Bill Gross Speaks Gibberish on Global Economy and It Makes Surprising Sense

December 4, 2012 10:31 AM EST Send to a Friend
Bill Gross put pen to paper again this month with the release of his December 2012 investment outlook. Previous topics included rapper Flavor Flav, amnesia, and the ocean's ecosystem. True to form, the Bond King began his discussion of the economy with a rambling introduction that relates the recent presidential election to lyrics from John Lennon's song Strawberry Fields Forever. Here is an expert:

"Well, I guess that settles it: you didn’t build that after all. Or maybe you did, but not all of it. Or maybe like the convoluted John Lennon above 'you think you know a yes, but it’s all wrong. That is you think you disagree.' Whatever."

Needless to say, the first paragraph of Gross's December investment outlook is pure gibberish, and that appears to be the point. In other words, in order to understand the economy, one needs the intellect of a genius, a brain full of LCD, or a Bond King to interpret the nonsense.

Gross continued his rant by saying "Developed global economies have too much debt – pure and simple – and as we attempt to resolve the dilemma, the resultant austerity should lower real growth for years to come."

Put another way, Gross said "the real cause of slower economic growth lies hidden in a number of structural as opposed to cyclical headwinds that may be hard to reverse."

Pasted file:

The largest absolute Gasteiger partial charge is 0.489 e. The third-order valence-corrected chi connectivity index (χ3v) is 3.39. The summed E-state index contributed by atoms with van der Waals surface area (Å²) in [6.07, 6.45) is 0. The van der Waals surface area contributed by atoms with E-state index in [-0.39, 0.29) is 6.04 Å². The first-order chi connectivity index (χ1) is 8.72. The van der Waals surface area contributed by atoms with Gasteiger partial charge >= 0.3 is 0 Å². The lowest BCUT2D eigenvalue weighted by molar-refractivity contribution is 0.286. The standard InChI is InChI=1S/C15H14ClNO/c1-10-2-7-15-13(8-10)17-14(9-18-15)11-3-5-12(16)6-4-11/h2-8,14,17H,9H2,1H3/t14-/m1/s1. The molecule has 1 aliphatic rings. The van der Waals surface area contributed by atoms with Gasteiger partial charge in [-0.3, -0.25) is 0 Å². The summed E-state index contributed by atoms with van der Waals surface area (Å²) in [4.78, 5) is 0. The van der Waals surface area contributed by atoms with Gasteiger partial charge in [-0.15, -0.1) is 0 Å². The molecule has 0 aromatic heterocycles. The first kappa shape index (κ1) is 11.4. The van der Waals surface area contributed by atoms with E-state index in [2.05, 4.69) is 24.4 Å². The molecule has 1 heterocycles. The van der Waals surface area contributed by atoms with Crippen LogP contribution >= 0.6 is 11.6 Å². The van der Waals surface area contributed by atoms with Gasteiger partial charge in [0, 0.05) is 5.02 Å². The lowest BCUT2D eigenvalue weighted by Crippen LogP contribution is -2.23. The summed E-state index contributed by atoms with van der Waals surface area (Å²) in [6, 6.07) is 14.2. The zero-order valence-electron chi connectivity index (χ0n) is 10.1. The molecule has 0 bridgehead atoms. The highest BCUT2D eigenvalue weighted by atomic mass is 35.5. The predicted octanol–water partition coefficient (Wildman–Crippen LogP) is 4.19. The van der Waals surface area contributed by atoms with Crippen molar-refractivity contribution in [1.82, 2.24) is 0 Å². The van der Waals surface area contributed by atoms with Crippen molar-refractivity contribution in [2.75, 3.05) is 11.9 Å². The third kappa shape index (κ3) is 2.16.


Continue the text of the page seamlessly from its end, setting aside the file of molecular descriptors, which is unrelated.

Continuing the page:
To support his argument, Gross cites a paper by Carmen Reinhart and Ken Rogoff titled "Growth in a Time of Debt."

"They conclude that for the past 200 years, once a country exceeded a 90% debt/GDP ratio, economic growth slowed by nearly 2% for both developed and developing nations for an average duration of nearly a decade," pointed out Gross.

"The biblical metaphor of seven years of fat leading to seven years of lean may be quite apropos in the current case with the observation that the developed world's growth binge has been decades in the making. We may need at least a decade for the healing," wrote Gross.

This bottom line is the U.S. is likely to be grappling with a slow growth economy for many years to come, regardless of outcome from the fiscal cliff debate. Strawberry fields, it seems, don't last forever.

On a side note, Bill Gross has an unusually large head, which may house a giant-sized brain.


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